Every generation of Jews in every denomination of Judaism finds itself facing complex legal questions. The status of same-sex unions and the plight of the agunah (a woman who cannot obtain a divorce), are just two of a myriad of thorny questions Jewish legal experts grapple with today. These are not esoteric problems but issues with a profound impact on the daily happiness of countless people. How do the rabbis who draft responses to these questions reach their conclusions? What informs their decisions and their approach to Jewish law? Acclaimed writer and legal expert Elliot Dorff addresses these and other questions in this intelligent, accessible guide to the philosophy behind Jewish law. In his view, Jewish law is an expression of the love we have for God and for our fellow human beings. This theme permeates his discussion of important aspects of the law. For example, what motivates modern Jews to follow Jewish law? How does Jewish law strike the balance between continuity and change? On what grounds and under what circumstances do human beings have the authority to interpret or even change God's laws? Dorff also offers a systematic comparison of Jewish law and U.S. law, based on his course on this subject at UCLA School of Law. Whether you are a lawyer or simply interested in the philosophy behind recent rabbinic decisions, this is a book that will deepen your understanding of the Jewish legal system and its role in the modern world.
World Denial and World Redemption
Franz Rosenzweig's near-conversion to Christianity in the summer of 1913 and his subsequent decision three months later to recommit himself to Judaism is one of the foundational narratives of modern Jewish thought. In this new account of events, Benjamin Pollock suggests that what lay at the heart of Rosenzweig's religious crisis was not a struggle between faith and reason, but skepticism about the world and hope for personal salvation. A close examination of this important time in Rosenzweig’s life, the book also sheds light on the full trajectory of his philosophical development.
Jesuits Encounter Contemporary Judaism
The largest order of religious in the Roman Catholic Church, the Society of Jesus has been at the forefront of the Church's efforts at dialogue across religions.Understanding and improving relations between the Church and the Jewish people has been a major focus of the Holy See and the Society of Jesus for many years. This book, the fruit of a major conference on the history,nature, and dynamics of relations between Jesuits and contemporary Jewish life, brings together a rich, wide-ranging selection of essays by Jesuit scholars and pastoral leaders, a leading Jewish studies scholar,and a leading rabbi. Drawing on a variety of approaches in historical and constructive theology, literary criticism, and spirituality, the contributors explore historical, philosophical, theological, cultural, and institutional themes-from Ignatian perspectives on Halakhic spirituality and the role played in Jesuit history by Jews forced to convert to Christianity to Jesuit perspectives on Hannah Arendt, Abraham Joshua Heschel, and Harold Bloom.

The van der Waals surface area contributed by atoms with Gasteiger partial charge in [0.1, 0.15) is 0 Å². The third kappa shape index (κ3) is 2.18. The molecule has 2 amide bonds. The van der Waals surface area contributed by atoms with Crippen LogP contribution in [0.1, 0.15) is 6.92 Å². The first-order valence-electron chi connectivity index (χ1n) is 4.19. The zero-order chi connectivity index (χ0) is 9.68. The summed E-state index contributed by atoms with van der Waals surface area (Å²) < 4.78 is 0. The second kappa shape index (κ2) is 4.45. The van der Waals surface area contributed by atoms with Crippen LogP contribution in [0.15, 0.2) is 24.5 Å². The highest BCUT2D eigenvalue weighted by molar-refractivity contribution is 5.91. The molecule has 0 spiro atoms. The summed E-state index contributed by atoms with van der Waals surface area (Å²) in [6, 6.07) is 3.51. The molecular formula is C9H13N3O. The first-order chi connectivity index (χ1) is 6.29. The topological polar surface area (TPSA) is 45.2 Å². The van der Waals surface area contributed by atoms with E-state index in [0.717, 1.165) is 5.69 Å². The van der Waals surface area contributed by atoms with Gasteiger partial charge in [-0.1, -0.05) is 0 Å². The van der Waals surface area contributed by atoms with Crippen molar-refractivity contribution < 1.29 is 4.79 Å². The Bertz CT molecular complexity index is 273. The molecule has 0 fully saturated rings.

Before the Nazis sent members of the Filar family to Treblinka, these were the last words Marian Filar's mother said to him: "I bless you. You'll survive this horror. You'll become a great pianist, and I'll be very proud of you."
Born in 1917 into a musical Jewish family in Warsaw, Filar began playing the piano when he was four. He performed his first public concert at the age of six. At twelve he played with the Warsaw Philharmonic Orchestra and went on to study with the great Polish pianist and teacher Zbigniew Drzewiecki at the State Conservatory of Music.